Professor of prevention: Local professor leads the way in fight against lung cancer
Making daily breakthroughs in cancer research is all in a day’s work for a Bradford University Professor whose focus on cancer metastasis is helping to fight back against the killer disease.
Mohamed El-Tanani has held positions in universities around the world, as his crusade to conquer cancer spans across all communities and lives.
His latest research programme, at the University of Bradford, strives for a better understanding of metastasis and thus has the potential to improve cancer patient survival and quality of life.
Metastasis is the complex process of the spreading of cancer from the original tumour to distant organs and is responsible for the majority of cancer deaths. Once cancer has spread, current treatments ultimately fail for most patients.
Researchers on Professor El-Tanani’s team at the University of Bradford have most recently discovered a way to prevent chemotherapy resistance in lung cancer by blocking a protein found in cancer cells.
Suppressing this protein, called Ran-GTP, also causes cancer cells already resistant to the first-line chemotherapy treatment, gefitinib, to become re-sensitised to the drug.
Speaking to the Asian Express, he said: “Cancer is a very complex disease. Our research doesn’t mark the end of lung and breast cancer but it’s another step towards understanding how it works and one of the ways it manages to become resistant to drugs we develop. We’re hopeful that our work could help to save lives.”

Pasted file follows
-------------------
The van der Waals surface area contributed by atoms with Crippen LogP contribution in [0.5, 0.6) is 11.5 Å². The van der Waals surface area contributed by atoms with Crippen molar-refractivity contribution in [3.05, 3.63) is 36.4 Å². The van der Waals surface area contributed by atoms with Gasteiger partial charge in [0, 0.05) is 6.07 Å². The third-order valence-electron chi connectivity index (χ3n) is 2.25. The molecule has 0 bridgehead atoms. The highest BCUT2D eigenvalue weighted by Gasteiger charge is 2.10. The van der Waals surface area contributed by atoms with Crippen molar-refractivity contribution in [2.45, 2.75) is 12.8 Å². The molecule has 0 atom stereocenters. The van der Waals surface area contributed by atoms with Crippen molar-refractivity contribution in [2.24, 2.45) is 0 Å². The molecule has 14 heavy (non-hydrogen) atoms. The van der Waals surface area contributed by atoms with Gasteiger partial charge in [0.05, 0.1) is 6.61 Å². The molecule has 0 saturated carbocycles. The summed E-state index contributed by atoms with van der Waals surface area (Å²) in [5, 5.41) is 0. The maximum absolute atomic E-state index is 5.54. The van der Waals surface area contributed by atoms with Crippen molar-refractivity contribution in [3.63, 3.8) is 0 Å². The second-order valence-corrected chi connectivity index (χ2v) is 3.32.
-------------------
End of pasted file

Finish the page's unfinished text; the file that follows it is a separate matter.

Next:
The question that always crops up when it comes to cancer research is whether there will ever be a cure for the disease.
“We may not have found a way to beat cancer yet,” said Professor El-Tanani, “but more researchers than ever are entering the field to help find a cure. I am sure one day we will cure most -if not all - cancer patients. This is only possible through research, and funding more research is crucial to achieving this.”
Professor El-Tanani said the fact is that around one in three people will still get cancer and that is what spurred him on to be a researcher in this area.
“There are very few people who aren’t touched by cancer in one way or another, and to know that you’re working in an area that has the potential to make the lives of so many people better is a big positive.”
He added: “This is one of the main reasons I chose to work in such a competitive career, in cancer research.”
The University of Bradford is seeking funding to put these drugs into clinical trial so that they can test this research.
Such trials cost a lot of money yet this is the only way they can bring new treatments to patients.
“I really hope that this work will help people suffering from cancer,” Professor El-Tanani said.
Catherine Pickworth, Cancer Research UK’s science information officer, said: “When cancer becomes resistant to chemotherapy it’s a lot harder to treat.
“Excitingly, [Professor El-Tanani’s work] has identified a potential target to stop or even reverse cancer resistance to a chemotherapy drug called gefitinib. Now more research and clinical trials are needed to find and test a drug that will help patients whose cancers have become resistant to chemotherapy.”